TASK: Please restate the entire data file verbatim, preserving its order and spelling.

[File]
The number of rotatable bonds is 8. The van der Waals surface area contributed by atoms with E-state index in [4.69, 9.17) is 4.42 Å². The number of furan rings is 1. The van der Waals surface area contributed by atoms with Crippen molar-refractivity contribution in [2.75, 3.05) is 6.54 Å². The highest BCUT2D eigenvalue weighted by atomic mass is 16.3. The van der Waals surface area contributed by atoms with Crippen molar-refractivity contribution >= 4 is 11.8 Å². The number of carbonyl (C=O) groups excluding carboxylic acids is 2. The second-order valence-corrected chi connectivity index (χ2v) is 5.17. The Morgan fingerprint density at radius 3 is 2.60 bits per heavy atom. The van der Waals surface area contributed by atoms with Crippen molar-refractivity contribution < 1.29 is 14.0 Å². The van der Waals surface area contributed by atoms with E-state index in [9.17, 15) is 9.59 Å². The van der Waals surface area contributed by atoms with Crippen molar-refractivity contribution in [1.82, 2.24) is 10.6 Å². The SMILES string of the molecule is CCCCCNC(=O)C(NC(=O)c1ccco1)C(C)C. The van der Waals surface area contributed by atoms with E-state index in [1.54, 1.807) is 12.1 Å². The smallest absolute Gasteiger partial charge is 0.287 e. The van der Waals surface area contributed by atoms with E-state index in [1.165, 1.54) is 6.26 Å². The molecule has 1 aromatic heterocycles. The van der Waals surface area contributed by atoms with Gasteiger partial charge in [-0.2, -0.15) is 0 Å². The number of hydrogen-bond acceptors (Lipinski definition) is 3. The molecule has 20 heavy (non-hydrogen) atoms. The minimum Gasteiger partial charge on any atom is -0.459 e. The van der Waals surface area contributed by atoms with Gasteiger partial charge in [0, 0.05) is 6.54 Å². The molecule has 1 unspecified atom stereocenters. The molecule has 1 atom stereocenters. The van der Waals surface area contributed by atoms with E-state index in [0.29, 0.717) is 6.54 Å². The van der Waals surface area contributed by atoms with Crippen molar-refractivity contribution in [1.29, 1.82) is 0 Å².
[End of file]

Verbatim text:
The number of rotatable bonds is 8. The van der Waals surface area contributed by atoms with E-state index in [4.69, 9.17) is 4.42 Å². The number of furan rings is 1. The van der Waals surface area contributed by atoms with Crippen molar-refractivity contribution in [2.75, 3.05) is 6.54 Å². The highest BCUT2D eigenvalue weighted by atomic mass is 16.3. The van der Waals surface area contributed by atoms with Crippen molar-refractivity contribution >= 4 is 11.8 Å². The number of carbonyl (C=O) groups excluding carboxylic acids is 2. The second-order valence-corrected chi connectivity index (χ2v) is 5.17. The Morgan fingerprint density at radius 3 is 2.60 bits per heavy atom. The van der Waals surface area contributed by atoms with Crippen molar-refractivity contribution < 1.29 is 14.0 Å². The van der Waals surface area contributed by atoms with E-state index in [9.17, 15) is 9.59 Å². The van der Waals surface area contributed by atoms with Crippen molar-refractivity contribution in [1.82, 2.24) is 10.6 Å². The SMILES string of the molecule is CCCCCNC(=O)C(NC(=O)c1ccco1)C(C)C. The van der Waals surface area contributed by atoms with E-state index in [1.54, 1.807) is 12.1 Å². The smallest absolute Gasteiger partial charge is 0.287 e. The van der Waals surface area contributed by atoms with E-state index in [1.165, 1.54) is 6.26 Å². The molecule has 1 aromatic heterocycles. The van der Waals surface area contributed by atoms with Gasteiger partial charge in [-0.2, -0.15) is 0 Å². The number of hydrogen-bond acceptors (Lipinski definition) is 3. The molecule has 20 heavy (non-hydrogen) atoms. The minimum Gasteiger partial charge on any atom is -0.459 e. The van der Waals surface area contributed by atoms with Gasteiger partial charge in [0, 0.05) is 6.54 Å². The molecule has 1 unspecified atom stereocenters. The molecule has 1 atom stereocenters. The van der Waals surface area contributed by atoms with E-state index in [0.29, 0.717) is 6.54 Å². The van der Waals surface area contributed by atoms with Crippen molar-refractivity contribution in [1.29, 1.82) is 0 Å².